Elected officials, especially one as prominent as a governor, tend to accumulate enemies. Booth Gardner, who died Friday night, is the exception to the rule. When he left office after two terms as Washington’s 19th governor, his approval-to-disapproval ratio was two-to-one — robust enough that he probably could have won a third term if he wanted. He didn’t, which is also rare for a politician (and explains a bit about why he remained popular).
The anti-politician. That’s as a good a label as any. Affable, charming, a bit of a flirt, comfortable with small groups (but much less so with crowds), likeable if not really knowable.
I first met the future governor in 1983 when I was working for the Everett Herald and he was rumored to be considering challenging then-incumbent Gov. John Spellman. In his office in the County-City Building with no staff hovering, the first-ever Pierce County executive talked about the mess he’d inherited. Two years before, voters had changed the government from a three-commissioner form to an executive-council form. It was a direct and firm response to a racketeering scandal that included the elected sheriff providing cover for a hapless gang that sought to control bars and nightclubs.
Gardner had to restore credibility to county government while resolving a deep budget crisis. He did both for the most part and after pledging to stay for eight years and then go back to business, he was already considering a race for governor. Still, it was easy to write him off as an easily bored dilettante who’d never been tested, who inherited wealth to get where he was. I can’t name many insiders or a single newsie who thought he would get past the Democratic primary, let alone defeat a vulnerable Spellman.
Sure, Gardner was wealthy. And yes, he spent a lot of his own money on the campaign. But as we saw just last year, having and spending personal wealth doesn’t guarantee success. Gradually, a lousy campaigner became a pretty good one and neither the primary nor the general election vote counts were close. Booth Gardner, it turned out, did have the fire in his belly that many doubted. And he quite simply clicked with voters.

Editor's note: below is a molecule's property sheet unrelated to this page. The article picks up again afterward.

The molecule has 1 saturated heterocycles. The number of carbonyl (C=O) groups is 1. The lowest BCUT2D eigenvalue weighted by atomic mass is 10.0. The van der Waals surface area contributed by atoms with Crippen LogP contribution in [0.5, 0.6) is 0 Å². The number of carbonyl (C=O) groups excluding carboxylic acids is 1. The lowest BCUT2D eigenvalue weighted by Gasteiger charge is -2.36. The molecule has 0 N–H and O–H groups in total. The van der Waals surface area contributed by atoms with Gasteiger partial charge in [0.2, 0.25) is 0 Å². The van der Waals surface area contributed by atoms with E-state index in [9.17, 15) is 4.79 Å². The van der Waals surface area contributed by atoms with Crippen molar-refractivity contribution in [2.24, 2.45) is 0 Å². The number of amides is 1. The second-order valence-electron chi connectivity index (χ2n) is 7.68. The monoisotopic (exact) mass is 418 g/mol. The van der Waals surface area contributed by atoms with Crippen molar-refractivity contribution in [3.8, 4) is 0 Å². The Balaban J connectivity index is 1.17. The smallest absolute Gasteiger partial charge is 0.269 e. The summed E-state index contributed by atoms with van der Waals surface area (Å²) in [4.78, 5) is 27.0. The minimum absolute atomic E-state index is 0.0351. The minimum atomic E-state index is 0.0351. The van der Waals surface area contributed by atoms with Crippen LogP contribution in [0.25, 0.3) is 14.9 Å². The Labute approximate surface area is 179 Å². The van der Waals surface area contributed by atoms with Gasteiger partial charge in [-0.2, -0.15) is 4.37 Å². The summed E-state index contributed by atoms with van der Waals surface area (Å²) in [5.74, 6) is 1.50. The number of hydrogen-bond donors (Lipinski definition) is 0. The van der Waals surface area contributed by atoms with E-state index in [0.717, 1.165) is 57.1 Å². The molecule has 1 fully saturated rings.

But what appealed to voters wasn’t always appreciated by the political class. Then-Speaker Joe King often shook his head at the naivete of the man, saying “Booth doesn’t think politics is a contact sport.” Booth agreed with the criticism. “I thought a lot more could be accomplished based on logic,” Gardner joked as he was leaving office. “I put that thought to rest very quickly.”
Means to an end
Toward the end of his second term, Gardner articulated the dichotomy of his governorship. He ran on the platform of good management to restore faith in government “but I quickly learned two things,” he told the Spokane Rotary Club in 1991. “First, that while everybody is in favor of good management, hardly anybody is inspired by it. And second, that good management is a means to an end.”
His policy ends were significant — welfare reform, early childhood education expansion, the state Water Quality Program, the first response to the AIDS crisis, the three-party agreement for cleanup at Hanford, targeted health care for pregnant women and later for low-income children. His most-lasting policy legacy may be the education reform movement that emerged from the 1991 teachers strike and the commission he convened.
As he was packing up his office, Gardner was wrestling with his legacy, wondering if he had done enough. As usual, he was his toughest critic. “You’re not giving him any credit for the notion that he allowed good things to happen,” said his former press secretary Jim Kneeland at the time. “He created an environment where people could act and develop ideas.” When I read Gardner that quote, he smiled. That was as good a legacy as any he could come up with.
“I’m not uncomfortable with others getting the credit, he said. “In fact, I’m uncomfortable when it’s focused on me.”